Thus, it looks like there is room to spare for a second composition focus in my composition class. To figure out how to frame this second focus – and more importantly, have its inclusion make sense to the students – I wanted a better theme than the somewhat stilted non-starter theme of “digital identity.” (Interesting side note: After having used the theme a few times in the past year across 1102 and 1101, it seems that traditional college students – meaning those enter college directly out of secondary education – are simply not as interested in examining their digital identity as educators would hope. I hate to generalize, but it’s possible that 18-19-year-olds now are too “born digital” to see their digital identity as that separate, whereas those even just a few years older are just enough on the cusp of internet expansion to see it as a more distinct phenomenon.) My tentative plan is moving forward with a vague “social justice” theme. It’s a bit tried-and-true as far as novelty in composition course themes go, but it does offer a lot of room for engagement with a composition topic.

To better define what it is I want the students to take from the course, I also will draw from a success I’ve had in recent 1102, which is to firmly and outwardly define the composition skills I want to cultivate. I’ve also decided to arrange the assignments to be as closely 50/50 written/visual as possible. Thus, every written assignment will either have a visually analytical or visually productive pairing situated very closely – a co-equal ancillary that provides a visual answer to the written call.

ENGL 1101, Future

Theme: social justice (tentative)
Learning objective: Summary • Weeks 2-4

  • Assignment: Facilitated reading annotation. Similar to the readings presentations in the earlier version, students will read, digest, and summarize an assigned portion of a larger course text (perhaps the university-assigned composition reader or similar), the format of which could be a single annotation; all such annotations are compiled and dispensed as a collection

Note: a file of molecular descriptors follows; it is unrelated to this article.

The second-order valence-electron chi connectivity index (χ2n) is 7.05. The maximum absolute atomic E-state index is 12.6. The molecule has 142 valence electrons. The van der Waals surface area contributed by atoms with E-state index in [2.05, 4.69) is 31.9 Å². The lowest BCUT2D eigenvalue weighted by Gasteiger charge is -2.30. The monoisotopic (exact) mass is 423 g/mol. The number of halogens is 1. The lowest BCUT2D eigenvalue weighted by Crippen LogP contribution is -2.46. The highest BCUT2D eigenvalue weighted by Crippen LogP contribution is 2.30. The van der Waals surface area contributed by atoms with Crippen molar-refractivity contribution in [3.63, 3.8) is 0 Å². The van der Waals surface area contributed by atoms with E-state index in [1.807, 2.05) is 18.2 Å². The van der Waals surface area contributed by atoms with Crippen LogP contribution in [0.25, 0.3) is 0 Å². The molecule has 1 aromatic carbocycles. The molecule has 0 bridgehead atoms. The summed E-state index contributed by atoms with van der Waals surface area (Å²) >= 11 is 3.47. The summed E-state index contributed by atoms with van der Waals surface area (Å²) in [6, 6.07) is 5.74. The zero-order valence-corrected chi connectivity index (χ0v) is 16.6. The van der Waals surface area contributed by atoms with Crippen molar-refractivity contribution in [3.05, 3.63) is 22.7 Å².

• Paired Assignment: Facilitated reading presentation. Using the same source material, students will create a class presentation to remediate their summarized material as visually as possible; I may prohibit PowerPoint to encourage broader experimentation in format

Learning objective: Argument Analysis • Weeks 5-8

  • Assignment: Argument Deconstruction. 2-3 page written analysis of a documentary’s argument, focusing on evidence presented, ethos/logos, and audience awareness
  • Paired Assignment: Visual Deconstruction. Entirely separate 2-3 page written analysis of the same documentary’s visual argument, focused on pathos and rhetorical choice

Learning objective: Argument Building • Weeks 9-16

  • Assignment: Researched Argument. Major course paper, 5-7 pages, on social issue of student’s choice, drafted, refined with peer & instructor feedback, conference
  • Paired Assignment: Argument Visualized. Visual remediation of paper as entirely visual argument, requiring minimal or zero use of words, formatted as a displayable piece or video
  • Possible addition: Exhibition. Class open house/exhibition of argument visualizations (no additional grade)

It is my hope that the paired call and answer of the verbal and the visual modes will guide lay the groundwork for several positive outcomes in addition to offering a more whole composition course:

  • Better transfer, both inward and internally; visually-oriented students will have more to draw from to aid them in the course than just written arguments, and hopefully visually- and verbally-oriented will both improve on a weaker skillset when they have their preferred mode as a mediator
  • Increased student interest, perception of course material as boring or a grind when they have more creative input in fully half of the course’s major assignments
  • Having a broadly-encompassing but clearly defined course theme might offer better engagement, especially if students fully embrace the activism-minded options the theme offers
  • The “worst” assignment – the large researched argument paper – is finished well before finals, with the (hopefully) more enjoyable, creative assignment bringing the course to a close

The next step is to draft the specific assignment details, which I think I may share here when complete.

Instructor at University of Northern Colorado. Compositionist, rhetorician, husband, gamer, cat guy.